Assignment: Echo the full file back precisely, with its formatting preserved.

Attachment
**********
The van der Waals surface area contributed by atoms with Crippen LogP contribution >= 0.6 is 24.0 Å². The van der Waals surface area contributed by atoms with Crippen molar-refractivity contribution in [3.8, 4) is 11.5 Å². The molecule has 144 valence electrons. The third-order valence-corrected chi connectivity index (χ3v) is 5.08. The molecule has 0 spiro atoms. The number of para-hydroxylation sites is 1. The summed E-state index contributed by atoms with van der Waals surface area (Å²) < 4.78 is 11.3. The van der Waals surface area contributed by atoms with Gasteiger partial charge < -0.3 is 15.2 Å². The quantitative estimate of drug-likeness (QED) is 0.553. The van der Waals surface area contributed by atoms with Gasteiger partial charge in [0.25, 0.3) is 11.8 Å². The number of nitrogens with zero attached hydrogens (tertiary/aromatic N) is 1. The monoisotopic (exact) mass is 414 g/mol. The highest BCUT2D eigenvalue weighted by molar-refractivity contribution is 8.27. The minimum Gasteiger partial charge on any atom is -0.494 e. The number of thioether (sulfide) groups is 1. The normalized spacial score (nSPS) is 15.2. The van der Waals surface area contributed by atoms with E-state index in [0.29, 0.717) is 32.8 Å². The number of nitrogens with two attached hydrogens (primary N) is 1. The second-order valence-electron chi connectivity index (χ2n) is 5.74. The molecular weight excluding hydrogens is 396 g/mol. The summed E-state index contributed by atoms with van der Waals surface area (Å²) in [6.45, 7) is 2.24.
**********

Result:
The van der Waals surface area contributed by atoms with Crippen LogP contribution >= 0.6 is 24.0 Å². The van der Waals surface area contributed by atoms with Crippen molar-refractivity contribution in [3.8, 4) is 11.5 Å². The molecule has 144 valence electrons. The third-order valence-corrected chi connectivity index (χ3v) is 5.08. The molecule has 0 spiro atoms. The number of para-hydroxylation sites is 1. The summed E-state index contributed by atoms with van der Waals surface area (Å²) < 4.78 is 11.3. The van der Waals surface area contributed by atoms with Gasteiger partial charge < -0.3 is 15.2 Å². The quantitative estimate of drug-likeness (QED) is 0.553. The van der Waals surface area contributed by atoms with Gasteiger partial charge in [0.25, 0.3) is 11.8 Å². The number of nitrogens with zero attached hydrogens (tertiary/aromatic N) is 1. The monoisotopic (exact) mass is 414 g/mol. The highest BCUT2D eigenvalue weighted by molar-refractivity contribution is 8.27. The minimum Gasteiger partial charge on any atom is -0.494 e. The number of thioether (sulfide) groups is 1. The normalized spacial score (nSPS) is 15.2. The van der Waals surface area contributed by atoms with E-state index in [0.29, 0.717) is 32.8 Å². The number of nitrogens with two attached hydrogens (primary N) is 1. The second-order valence-electron chi connectivity index (χ2n) is 5.74. The molecular weight excluding hydrogens is 396 g/mol. The summed E-state index contributed by atoms with van der Waals surface area (Å²) in [6.45, 7) is 2.24.